Thursday, January 12, 2012

In Spots We Trust :: Open Thread

The largest exhibition of a single body of work every presented by a commercial gallery begins today. In all 11 of his spaces (literally spanning the globe), dealer Larry Gagosian is exhibiting the so-called Spot paintings of Damien Hirst.

This is not a review. I'm not a big fan of reviews before shows actually open (although this one by Will Brand on AFC does provide three of the most delicious lines I've read in a very long time...see final paragraph). And I have a general policy against reviewing shows in other commercial art galleries.

There is, however, no doubt that even though they may share my dislike for reviews of shows that the critic hasn't seen, Gagosian Gallery has been interested in launching a pre-exhibition dialog about art, commerce, and spectacle through their publicity efforts for this event. In case you haven't already heard, as part of the advertising campaign, they announced a somewhat tongue-in-cheek challenge in conjunction with the group of exhibitions:
Visit all eleven Gagosian Gallery locations during the exhibition The Complete Spot Paintings 1986–2011 and receive a signed spot print by Damien Hirst, dedicated personally to you.
I presume it's "tongue-in-cheek" not because they won't actually honor the challenge, but because the number of people able to actually complete it are presumably few. Felix Salmon pens a hysterical piece calculating what it would cost to visit all 11 of Gagosian's spaces within the relatively short duration of the exhibitions...and doing so in style, of course.

Over at Artlog, Jarret Moran lists 11 (heh!) Facts about the Spot Paintings, summarizing nicely the general talking points about the event that lead nicely into what I find most interesting about this body of work. Fact #6, in particular, is important to keep in mind here:
6. Hirst is still making spot paintings, despite announcing he would stop in 2008. via
Now in his p/review of the shows, Will Brand said of the paintings, "they’re just some weird meme for the impossibly rich that nobody knows how to stop." That notion got stuck in my brain last week and I've been trying to pry it loose ever since. "Some wierd meme...."

It was helped loose somewhat by another post Will Brand subsequently wrote titled "Art is Not Gold," in which he very smartly explores the idea that, despite all the talk lately of art being a "safer" place to put one's money, "for the potential investor, art and gold simply don’t have a lot of financial characteristics in common."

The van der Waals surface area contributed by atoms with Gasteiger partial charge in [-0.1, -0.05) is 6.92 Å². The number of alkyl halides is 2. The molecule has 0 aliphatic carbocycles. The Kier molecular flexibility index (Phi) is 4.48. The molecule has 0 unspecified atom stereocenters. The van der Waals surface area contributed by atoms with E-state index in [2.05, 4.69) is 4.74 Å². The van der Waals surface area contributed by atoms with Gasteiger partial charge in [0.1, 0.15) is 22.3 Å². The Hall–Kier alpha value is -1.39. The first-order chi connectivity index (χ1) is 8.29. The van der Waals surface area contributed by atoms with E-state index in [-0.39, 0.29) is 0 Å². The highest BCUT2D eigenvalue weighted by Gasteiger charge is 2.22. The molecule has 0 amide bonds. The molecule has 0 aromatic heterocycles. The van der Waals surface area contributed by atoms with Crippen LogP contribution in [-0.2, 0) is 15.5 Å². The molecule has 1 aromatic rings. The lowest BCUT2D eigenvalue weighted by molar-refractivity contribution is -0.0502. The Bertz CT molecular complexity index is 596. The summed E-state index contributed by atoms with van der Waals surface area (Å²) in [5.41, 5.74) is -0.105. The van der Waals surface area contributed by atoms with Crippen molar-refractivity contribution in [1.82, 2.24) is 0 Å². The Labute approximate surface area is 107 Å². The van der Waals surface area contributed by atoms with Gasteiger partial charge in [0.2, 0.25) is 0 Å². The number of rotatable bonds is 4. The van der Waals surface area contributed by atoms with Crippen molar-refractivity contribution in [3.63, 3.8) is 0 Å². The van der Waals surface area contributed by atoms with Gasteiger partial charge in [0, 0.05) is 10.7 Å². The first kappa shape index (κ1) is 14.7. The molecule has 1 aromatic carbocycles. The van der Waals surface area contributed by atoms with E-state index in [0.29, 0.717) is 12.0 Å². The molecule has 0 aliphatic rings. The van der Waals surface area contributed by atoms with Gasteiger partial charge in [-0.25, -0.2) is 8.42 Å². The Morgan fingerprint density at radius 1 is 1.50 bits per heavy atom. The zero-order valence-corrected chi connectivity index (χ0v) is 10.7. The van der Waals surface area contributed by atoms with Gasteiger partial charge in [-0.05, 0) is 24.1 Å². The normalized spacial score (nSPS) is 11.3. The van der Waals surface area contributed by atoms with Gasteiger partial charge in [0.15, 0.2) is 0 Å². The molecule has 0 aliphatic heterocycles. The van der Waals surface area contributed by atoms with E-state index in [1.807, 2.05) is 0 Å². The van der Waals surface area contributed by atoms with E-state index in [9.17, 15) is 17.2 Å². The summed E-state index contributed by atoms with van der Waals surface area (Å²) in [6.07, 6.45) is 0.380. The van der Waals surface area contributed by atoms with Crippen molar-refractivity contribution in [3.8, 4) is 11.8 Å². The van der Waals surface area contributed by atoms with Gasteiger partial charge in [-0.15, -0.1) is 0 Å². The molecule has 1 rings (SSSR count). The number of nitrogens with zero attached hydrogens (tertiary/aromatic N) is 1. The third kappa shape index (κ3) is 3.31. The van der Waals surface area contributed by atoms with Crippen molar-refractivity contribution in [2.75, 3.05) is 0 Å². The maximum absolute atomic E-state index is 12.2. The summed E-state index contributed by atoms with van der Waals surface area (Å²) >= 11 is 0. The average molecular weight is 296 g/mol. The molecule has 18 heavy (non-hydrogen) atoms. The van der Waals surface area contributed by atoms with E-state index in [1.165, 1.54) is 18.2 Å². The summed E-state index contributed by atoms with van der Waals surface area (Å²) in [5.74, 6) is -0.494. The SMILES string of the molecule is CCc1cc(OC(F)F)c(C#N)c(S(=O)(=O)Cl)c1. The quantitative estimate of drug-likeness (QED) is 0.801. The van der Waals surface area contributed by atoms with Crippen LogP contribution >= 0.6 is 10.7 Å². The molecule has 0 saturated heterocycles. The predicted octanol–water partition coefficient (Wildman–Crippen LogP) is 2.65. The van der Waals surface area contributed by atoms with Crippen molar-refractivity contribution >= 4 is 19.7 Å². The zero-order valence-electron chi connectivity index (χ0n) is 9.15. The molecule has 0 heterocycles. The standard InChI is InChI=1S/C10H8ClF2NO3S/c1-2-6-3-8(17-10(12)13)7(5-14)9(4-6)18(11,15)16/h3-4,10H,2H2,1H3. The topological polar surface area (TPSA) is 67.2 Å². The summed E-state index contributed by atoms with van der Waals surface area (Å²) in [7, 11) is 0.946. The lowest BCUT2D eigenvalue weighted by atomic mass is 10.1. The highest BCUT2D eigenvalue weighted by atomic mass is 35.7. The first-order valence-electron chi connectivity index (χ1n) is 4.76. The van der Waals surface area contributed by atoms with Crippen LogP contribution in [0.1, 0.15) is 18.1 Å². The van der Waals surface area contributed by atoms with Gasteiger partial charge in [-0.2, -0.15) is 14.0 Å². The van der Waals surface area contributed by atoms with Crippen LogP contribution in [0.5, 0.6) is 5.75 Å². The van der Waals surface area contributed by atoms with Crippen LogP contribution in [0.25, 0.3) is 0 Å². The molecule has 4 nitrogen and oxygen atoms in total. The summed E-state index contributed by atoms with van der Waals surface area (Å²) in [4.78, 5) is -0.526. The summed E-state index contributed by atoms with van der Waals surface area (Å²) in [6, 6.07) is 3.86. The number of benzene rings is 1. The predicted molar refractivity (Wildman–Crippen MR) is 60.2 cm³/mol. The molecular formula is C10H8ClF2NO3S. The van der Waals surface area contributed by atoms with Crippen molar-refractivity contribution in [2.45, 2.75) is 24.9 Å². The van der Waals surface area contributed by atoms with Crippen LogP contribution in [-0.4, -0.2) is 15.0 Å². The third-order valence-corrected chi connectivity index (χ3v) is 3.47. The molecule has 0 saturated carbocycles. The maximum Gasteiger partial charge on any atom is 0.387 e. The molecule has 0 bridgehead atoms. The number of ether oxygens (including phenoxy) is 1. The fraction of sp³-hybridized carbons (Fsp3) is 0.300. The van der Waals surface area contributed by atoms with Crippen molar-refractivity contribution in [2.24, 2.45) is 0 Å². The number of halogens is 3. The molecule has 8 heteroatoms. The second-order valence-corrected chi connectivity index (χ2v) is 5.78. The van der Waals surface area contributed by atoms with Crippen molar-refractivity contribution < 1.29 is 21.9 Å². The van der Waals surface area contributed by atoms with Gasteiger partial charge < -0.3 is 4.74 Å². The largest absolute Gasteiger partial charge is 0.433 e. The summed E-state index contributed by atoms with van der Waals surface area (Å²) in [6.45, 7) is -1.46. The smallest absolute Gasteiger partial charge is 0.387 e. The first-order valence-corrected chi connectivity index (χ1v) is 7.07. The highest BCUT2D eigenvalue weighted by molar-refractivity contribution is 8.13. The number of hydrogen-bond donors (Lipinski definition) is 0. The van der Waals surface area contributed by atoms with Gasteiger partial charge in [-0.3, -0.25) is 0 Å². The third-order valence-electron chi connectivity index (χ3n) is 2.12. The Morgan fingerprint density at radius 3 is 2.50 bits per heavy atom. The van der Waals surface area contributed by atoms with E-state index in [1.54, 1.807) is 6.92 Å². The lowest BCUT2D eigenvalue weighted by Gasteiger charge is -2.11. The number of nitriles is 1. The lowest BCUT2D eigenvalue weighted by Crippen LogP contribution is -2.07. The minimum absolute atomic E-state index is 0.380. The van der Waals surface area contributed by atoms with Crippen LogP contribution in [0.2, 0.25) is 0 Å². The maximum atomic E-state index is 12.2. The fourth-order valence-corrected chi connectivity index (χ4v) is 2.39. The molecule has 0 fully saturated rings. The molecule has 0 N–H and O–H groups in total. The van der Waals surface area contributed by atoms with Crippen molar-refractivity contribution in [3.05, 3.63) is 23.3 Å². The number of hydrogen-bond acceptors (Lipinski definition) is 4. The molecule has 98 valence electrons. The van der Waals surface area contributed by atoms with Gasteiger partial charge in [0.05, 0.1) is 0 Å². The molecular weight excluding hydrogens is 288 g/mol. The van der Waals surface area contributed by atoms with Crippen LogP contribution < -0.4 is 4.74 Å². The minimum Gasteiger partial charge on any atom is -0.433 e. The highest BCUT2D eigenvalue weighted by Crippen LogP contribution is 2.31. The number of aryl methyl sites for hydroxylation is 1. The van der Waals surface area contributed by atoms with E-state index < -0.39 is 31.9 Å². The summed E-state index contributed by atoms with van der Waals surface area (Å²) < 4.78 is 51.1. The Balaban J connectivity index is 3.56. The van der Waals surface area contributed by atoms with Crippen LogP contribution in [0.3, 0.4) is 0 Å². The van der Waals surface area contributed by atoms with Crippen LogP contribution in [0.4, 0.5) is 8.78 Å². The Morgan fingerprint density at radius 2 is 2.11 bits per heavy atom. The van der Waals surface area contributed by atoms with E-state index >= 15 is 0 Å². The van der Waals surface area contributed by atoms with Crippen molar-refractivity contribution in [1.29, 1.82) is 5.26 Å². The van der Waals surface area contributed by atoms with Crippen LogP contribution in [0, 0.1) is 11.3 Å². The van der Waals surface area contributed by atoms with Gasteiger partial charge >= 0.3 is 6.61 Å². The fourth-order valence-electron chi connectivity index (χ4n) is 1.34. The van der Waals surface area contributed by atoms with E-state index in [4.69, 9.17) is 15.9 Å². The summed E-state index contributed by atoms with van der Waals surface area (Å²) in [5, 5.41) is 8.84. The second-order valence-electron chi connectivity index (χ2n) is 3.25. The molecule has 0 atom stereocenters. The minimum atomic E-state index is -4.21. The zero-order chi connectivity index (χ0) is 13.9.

What does make sense is the idea put forward by Bruno Frey in his 2000 book Arts & Economics: Analysis & Cultural Policy (and before that in a 1995 research paper) that art is an awful lot like real estate: pricey, relatively illiquid, highly differentiated, intrinsically useful, and frequently purchased by Russian oligarchs. There are some key differences, of course – in real estate, for instance, there’s no chance of arbitrage, or picking up an undervalued house in Cologne and reselling it in New York – but I’d forward that art and real estate are a lot less different than art and stocks or art and gold. If you can find a housing price index for a particularly pricey area – like, say, the Hamptons – you’d probably even be dealing with the same buyers and sellers (a boon for comparing markets).

So can we make that our new cliché, please? It may take a few more minutes, as a writer, to look up a housing price index instead of a stock market index, but we’d end up a whole lot closer to the truth.

I find this line of thinking fascinating, and I'm going to give it more thought, but it very nearly lost me entirely by insisting art is "intrinsically useful."
We can forgive a man for making a useful thing as long as he does not admire it. The only excuse for making a useless thing is that one admires it intensely.

All art is quite useless.

--Oscar Wilde, The Picture of Dorian Gray

OK, so stick with me while I try to stitch this together into some semblance of a coherent argument. And I'll admit up front that 1) I am not an economist (I'm approaching this from a purely for-entertainment-only point of view), and 2) I reserve the right to be persuaded that I'm talking through my hat.

Still, it was the fact that Jarret highlighted ("Hirst is still making spot paintings, despite announcing he would stop in 2008.") that got me to wondering before I read Will's piece whether aside from their drug references and irresistible prettiness, the spot paintings weren't also something much more clever: a new, private international currency.